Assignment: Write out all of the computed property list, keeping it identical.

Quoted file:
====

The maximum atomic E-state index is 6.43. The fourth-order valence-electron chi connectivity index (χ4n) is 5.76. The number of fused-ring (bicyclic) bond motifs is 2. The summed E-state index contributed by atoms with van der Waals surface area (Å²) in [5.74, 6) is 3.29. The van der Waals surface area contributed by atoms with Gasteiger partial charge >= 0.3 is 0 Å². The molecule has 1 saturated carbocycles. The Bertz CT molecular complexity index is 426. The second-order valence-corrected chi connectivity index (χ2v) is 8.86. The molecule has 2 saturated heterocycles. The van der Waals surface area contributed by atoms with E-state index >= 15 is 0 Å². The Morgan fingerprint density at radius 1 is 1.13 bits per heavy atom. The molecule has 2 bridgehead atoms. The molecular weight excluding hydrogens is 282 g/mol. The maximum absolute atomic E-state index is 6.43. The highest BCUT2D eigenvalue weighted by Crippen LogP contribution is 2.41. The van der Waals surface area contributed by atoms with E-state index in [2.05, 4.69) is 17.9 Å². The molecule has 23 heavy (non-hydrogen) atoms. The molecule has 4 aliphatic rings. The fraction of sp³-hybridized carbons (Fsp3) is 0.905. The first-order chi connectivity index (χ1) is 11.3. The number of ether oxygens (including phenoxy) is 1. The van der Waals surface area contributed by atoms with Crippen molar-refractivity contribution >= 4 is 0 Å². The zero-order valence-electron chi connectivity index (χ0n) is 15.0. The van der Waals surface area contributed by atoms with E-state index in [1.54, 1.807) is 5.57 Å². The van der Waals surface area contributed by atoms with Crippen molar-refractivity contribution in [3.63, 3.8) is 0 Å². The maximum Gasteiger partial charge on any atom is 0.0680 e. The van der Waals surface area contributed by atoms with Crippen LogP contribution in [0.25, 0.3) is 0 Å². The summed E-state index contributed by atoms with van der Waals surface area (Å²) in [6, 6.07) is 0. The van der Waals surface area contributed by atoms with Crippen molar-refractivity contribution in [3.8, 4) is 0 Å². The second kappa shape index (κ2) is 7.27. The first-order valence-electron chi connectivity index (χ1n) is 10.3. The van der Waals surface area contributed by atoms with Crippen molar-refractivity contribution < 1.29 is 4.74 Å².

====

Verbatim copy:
The maximum atomic E-state index is 6.43. The fourth-order valence-electron chi connectivity index (χ4n) is 5.76. The number of fused-ring (bicyclic) bond motifs is 2. The summed E-state index contributed by atoms with van der Waals surface area (Å²) in [5.74, 6) is 3.29. The van der Waals surface area contributed by atoms with Gasteiger partial charge >= 0.3 is 0 Å². The molecule has 1 saturated carbocycles. The Bertz CT molecular complexity index is 426. The second-order valence-corrected chi connectivity index (χ2v) is 8.86. The molecule has 2 saturated heterocycles. The van der Waals surface area contributed by atoms with E-state index >= 15 is 0 Å². The Morgan fingerprint density at radius 1 is 1.13 bits per heavy atom. The molecule has 2 bridgehead atoms. The molecular weight excluding hydrogens is 282 g/mol. The maximum absolute atomic E-state index is 6.43. The highest BCUT2D eigenvalue weighted by Crippen LogP contribution is 2.41. The van der Waals surface area contributed by atoms with E-state index in [2.05, 4.69) is 17.9 Å². The molecule has 23 heavy (non-hydrogen) atoms. The molecule has 4 aliphatic rings. The fraction of sp³-hybridized carbons (Fsp3) is 0.905. The first-order chi connectivity index (χ1) is 11.3. The number of ether oxygens (including phenoxy) is 1. The van der Waals surface area contributed by atoms with Crippen molar-refractivity contribution >= 4 is 0 Å². The zero-order valence-electron chi connectivity index (χ0n) is 15.0. The van der Waals surface area contributed by atoms with E-state index in [1.54, 1.807) is 5.57 Å². The van der Waals surface area contributed by atoms with Crippen molar-refractivity contribution in [3.63, 3.8) is 0 Å². The maximum Gasteiger partial charge on any atom is 0.0680 e. The van der Waals surface area contributed by atoms with Crippen LogP contribution in [0.25, 0.3) is 0 Å². The summed E-state index contributed by atoms with van der Waals surface area (Å²) in [6, 6.07) is 0. The van der Waals surface area contributed by atoms with Crippen molar-refractivity contribution in [3.8, 4) is 0 Å². The second kappa shape index (κ2) is 7.27. The first-order valence-electron chi connectivity index (χ1n) is 10.3. The van der Waals surface area contributed by atoms with Crippen molar-refractivity contribution < 1.29 is 4.74 Å².